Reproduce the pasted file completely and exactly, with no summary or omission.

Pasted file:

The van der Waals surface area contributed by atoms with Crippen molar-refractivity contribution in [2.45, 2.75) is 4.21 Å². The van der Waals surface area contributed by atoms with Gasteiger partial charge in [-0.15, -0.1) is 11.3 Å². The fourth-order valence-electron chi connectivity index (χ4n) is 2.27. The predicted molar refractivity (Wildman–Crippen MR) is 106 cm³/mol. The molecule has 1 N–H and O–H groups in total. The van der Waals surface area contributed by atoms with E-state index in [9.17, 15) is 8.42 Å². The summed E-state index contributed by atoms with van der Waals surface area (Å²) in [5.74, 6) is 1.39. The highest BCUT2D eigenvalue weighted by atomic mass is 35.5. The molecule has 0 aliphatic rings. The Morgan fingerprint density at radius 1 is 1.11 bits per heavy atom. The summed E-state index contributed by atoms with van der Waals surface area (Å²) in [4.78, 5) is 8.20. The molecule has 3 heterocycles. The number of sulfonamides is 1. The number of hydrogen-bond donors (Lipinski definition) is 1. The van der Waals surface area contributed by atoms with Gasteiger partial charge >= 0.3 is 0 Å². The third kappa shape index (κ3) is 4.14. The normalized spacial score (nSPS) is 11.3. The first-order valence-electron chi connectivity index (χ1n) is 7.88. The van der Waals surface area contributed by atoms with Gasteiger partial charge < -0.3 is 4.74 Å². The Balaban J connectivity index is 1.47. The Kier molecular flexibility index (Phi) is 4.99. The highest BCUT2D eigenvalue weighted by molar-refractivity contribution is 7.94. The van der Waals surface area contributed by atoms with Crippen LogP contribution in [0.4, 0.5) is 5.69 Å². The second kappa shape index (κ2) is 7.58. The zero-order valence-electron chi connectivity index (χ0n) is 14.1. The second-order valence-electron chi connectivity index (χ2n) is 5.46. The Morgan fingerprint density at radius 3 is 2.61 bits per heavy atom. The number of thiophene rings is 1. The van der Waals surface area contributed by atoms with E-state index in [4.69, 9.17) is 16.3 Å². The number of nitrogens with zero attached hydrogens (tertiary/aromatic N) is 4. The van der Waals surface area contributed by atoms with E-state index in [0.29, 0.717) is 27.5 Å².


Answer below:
The van der Waals surface area contributed by atoms with Crippen molar-refractivity contribution in [2.45, 2.75) is 4.21 Å². The van der Waals surface area contributed by atoms with Gasteiger partial charge in [-0.15, -0.1) is 11.3 Å². The fourth-order valence-electron chi connectivity index (χ4n) is 2.27. The predicted molar refractivity (Wildman–Crippen MR) is 106 cm³/mol. The molecule has 1 N–H and O–H groups in total. The van der Waals surface area contributed by atoms with E-state index in [9.17, 15) is 8.42 Å². The summed E-state index contributed by atoms with van der Waals surface area (Å²) in [5.74, 6) is 1.39. The highest BCUT2D eigenvalue weighted by atomic mass is 35.5. The molecule has 0 aliphatic rings. The Morgan fingerprint density at radius 1 is 1.11 bits per heavy atom. The summed E-state index contributed by atoms with van der Waals surface area (Å²) in [4.78, 5) is 8.20. The molecule has 3 heterocycles. The number of sulfonamides is 1. The number of hydrogen-bond donors (Lipinski definition) is 1. The van der Waals surface area contributed by atoms with Gasteiger partial charge >= 0.3 is 0 Å². The third kappa shape index (κ3) is 4.14. The normalized spacial score (nSPS) is 11.3. The first-order valence-electron chi connectivity index (χ1n) is 7.88. The van der Waals surface area contributed by atoms with Gasteiger partial charge < -0.3 is 4.74 Å². The Balaban J connectivity index is 1.47. The Kier molecular flexibility index (Phi) is 4.99. The highest BCUT2D eigenvalue weighted by molar-refractivity contribution is 7.94. The van der Waals surface area contributed by atoms with Crippen LogP contribution in [0.4, 0.5) is 5.69 Å². The second kappa shape index (κ2) is 7.58. The zero-order valence-electron chi connectivity index (χ0n) is 14.1. The second-order valence-electron chi connectivity index (χ2n) is 5.46. The Morgan fingerprint density at radius 3 is 2.61 bits per heavy atom. The number of thiophene rings is 1. The van der Waals surface area contributed by atoms with E-state index in [4.69, 9.17) is 16.3 Å². The number of nitrogens with zero attached hydrogens (tertiary/aromatic N) is 4. The van der Waals surface area contributed by atoms with E-state index in [0.29, 0.717) is 27.5 Å².